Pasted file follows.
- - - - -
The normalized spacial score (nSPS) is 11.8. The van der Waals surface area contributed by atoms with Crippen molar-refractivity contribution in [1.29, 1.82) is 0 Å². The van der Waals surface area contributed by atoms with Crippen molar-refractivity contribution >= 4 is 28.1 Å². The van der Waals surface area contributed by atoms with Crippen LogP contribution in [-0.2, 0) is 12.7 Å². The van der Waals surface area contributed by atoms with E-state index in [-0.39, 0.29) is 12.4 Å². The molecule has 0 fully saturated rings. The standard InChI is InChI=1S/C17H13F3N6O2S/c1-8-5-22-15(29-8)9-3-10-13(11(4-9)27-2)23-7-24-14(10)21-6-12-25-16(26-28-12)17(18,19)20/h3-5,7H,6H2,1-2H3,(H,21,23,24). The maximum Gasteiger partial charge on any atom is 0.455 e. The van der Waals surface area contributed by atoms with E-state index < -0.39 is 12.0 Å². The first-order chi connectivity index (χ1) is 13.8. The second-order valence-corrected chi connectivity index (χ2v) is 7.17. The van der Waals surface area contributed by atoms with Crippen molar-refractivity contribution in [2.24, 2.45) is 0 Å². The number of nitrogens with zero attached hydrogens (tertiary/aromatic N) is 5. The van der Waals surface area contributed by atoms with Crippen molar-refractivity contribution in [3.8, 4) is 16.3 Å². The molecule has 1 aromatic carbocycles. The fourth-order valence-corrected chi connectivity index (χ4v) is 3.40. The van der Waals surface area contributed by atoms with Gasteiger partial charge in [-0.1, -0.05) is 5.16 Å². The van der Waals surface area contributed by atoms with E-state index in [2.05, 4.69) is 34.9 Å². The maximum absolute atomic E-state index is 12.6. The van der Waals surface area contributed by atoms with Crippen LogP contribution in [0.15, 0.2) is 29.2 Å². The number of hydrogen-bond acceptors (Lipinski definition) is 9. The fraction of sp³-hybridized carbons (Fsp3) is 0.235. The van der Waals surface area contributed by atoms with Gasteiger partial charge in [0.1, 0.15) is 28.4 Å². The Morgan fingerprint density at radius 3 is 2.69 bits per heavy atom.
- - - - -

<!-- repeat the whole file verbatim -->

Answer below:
The normalized spacial score (nSPS) is 11.8. The van der Waals surface area contributed by atoms with Crippen molar-refractivity contribution in [1.29, 1.82) is 0 Å². The van der Waals surface area contributed by atoms with Crippen molar-refractivity contribution >= 4 is 28.1 Å². The van der Waals surface area contributed by atoms with Crippen LogP contribution in [-0.2, 0) is 12.7 Å². The van der Waals surface area contributed by atoms with E-state index in [-0.39, 0.29) is 12.4 Å². The molecule has 0 fully saturated rings. The standard InChI is InChI=1S/C17H13F3N6O2S/c1-8-5-22-15(29-8)9-3-10-13(11(4-9)27-2)23-7-24-14(10)21-6-12-25-16(26-28-12)17(18,19)20/h3-5,7H,6H2,1-2H3,(H,21,23,24). The maximum Gasteiger partial charge on any atom is 0.455 e. The van der Waals surface area contributed by atoms with E-state index < -0.39 is 12.0 Å². The first-order chi connectivity index (χ1) is 13.8. The second-order valence-corrected chi connectivity index (χ2v) is 7.17. The van der Waals surface area contributed by atoms with Crippen molar-refractivity contribution in [2.24, 2.45) is 0 Å². The number of nitrogens with zero attached hydrogens (tertiary/aromatic N) is 5. The van der Waals surface area contributed by atoms with Crippen molar-refractivity contribution in [3.8, 4) is 16.3 Å². The molecule has 1 aromatic carbocycles. The fourth-order valence-corrected chi connectivity index (χ4v) is 3.40. The van der Waals surface area contributed by atoms with Gasteiger partial charge in [-0.1, -0.05) is 5.16 Å². The van der Waals surface area contributed by atoms with E-state index in [2.05, 4.69) is 34.9 Å². The maximum absolute atomic E-state index is 12.6. The van der Waals surface area contributed by atoms with Crippen LogP contribution in [0.15, 0.2) is 29.2 Å². The number of hydrogen-bond acceptors (Lipinski definition) is 9. The fraction of sp³-hybridized carbons (Fsp3) is 0.235. The van der Waals surface area contributed by atoms with Gasteiger partial charge in [0.1, 0.15) is 28.4 Å². The Morgan fingerprint density at radius 3 is 2.69 bits per heavy atom.